Autistic children and adults face unique challenges within social interactions. Social mentoring therapy can be a powerful instrument to help children and adolescents better understand and navigate the social challenges of life and create ways to gain mastery over them. It can be provided through effective parent-child therapy as well as through professional therapists. Mentoring can be accomplished in arranged, structured setting and as mentoring progresses environments included typical situations.
There is not a concrete, one-size-fits-all way to mentor autistic children and adolescents. Success is found in tailoring a mentorship to each child. Creating a plan that empowers a child to discover their strengths within their challenges, maintaining a positive communication and mentoring approach, and considering at each step how to translate the skills into life in general can greatly help autistic children and adolescents learn social awareness and build skills that will support relationships and day-to-day life.
5 Helpful tips on creating a successful framework for social mentoring:
- Use clear, step by step instructions. It is not enough to cue your child to and expect them to follow through with the instruction start to finish. For example, to say “Try introducing yourself and have a conversation with John” will not be effective. A social mentor to autistic children and adolescents must consider the specific parts to starting a conversation with John. These may include: do we have a positive greeting? Is it the appropriate time to start a conversation? Do I have a topic of interest?
- Involve your child. A vital part of social mentoring is to give child ownership over the process. And to engage from the beginning. It is important to ask them what they think their challenges are, and find out where they have concern. Most often they have thought a great deal about it. It is not helpful to single out their triggers; rather lead them to a self-discovery of them.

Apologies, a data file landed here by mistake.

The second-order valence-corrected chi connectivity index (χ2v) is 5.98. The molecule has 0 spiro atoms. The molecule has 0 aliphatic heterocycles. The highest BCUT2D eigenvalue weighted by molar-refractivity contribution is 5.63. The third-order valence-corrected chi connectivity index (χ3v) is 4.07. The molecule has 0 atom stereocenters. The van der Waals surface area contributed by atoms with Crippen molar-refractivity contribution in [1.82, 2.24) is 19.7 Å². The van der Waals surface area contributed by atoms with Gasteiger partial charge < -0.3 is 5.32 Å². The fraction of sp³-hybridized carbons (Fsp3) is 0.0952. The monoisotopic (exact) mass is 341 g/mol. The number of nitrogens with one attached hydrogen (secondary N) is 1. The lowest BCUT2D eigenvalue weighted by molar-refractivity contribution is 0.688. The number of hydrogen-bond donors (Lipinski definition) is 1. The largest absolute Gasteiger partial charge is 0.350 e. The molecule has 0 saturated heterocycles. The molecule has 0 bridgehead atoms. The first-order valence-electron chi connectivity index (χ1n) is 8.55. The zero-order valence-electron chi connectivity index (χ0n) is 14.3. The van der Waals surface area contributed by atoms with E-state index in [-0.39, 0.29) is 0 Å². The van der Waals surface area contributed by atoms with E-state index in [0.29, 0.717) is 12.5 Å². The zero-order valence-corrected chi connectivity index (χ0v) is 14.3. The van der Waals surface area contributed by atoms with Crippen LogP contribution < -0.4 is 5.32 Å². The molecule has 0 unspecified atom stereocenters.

- Know your child, join your child. Understand how your child may learn. Do they need a kinesthetic approach (through touch and movement), auditory (hearing), or visual (seeing)? The time you spend discovering which way, or combination of ways, they learn, will be well spent and as the mentor, you can build your approach to accommodate this effectively. And it will be much more enjoyable for your child.
- Know the environment. It can go without saying that mothers of autistic children are always aware of environments. In a mentoring situation, plan ahead so you are well aware of the dynamics of the environment. For example, if you were going to work with a child on turn-taking, engaging them in an interactive game with trained adults would be very different than allowing an opportunity to play that same game with other autistic or non-autistic children. Anticipating and creating an environment is more effective in the first stages of social mentoring.
- Generalize. The goal of social mentoring for autistic children and adolescents is to help them to become more independent in their use of learned, pro-social skill sets. Because these skill sets eventually will be voluntary behaviors that benefit others, it is important to be patient through the process as it takes time. Although we begin with specifics, the hope is to teach universal skills, where the mentor is not present, and the child is successful in the larger environment.
The Autism Society
The Austism Society is one such organization that provides support and education through its programs, and through many volunteer work hours, to achieve its mission of helping all those affected by autism. You can help them continue to do so by donating through the Donate A Car Can I really donate my car to charity? Donating to this powerful cause couldn’t be easier! Your car is picked up and hauled away with no charge to you! Learn more at www.DonateACar.com.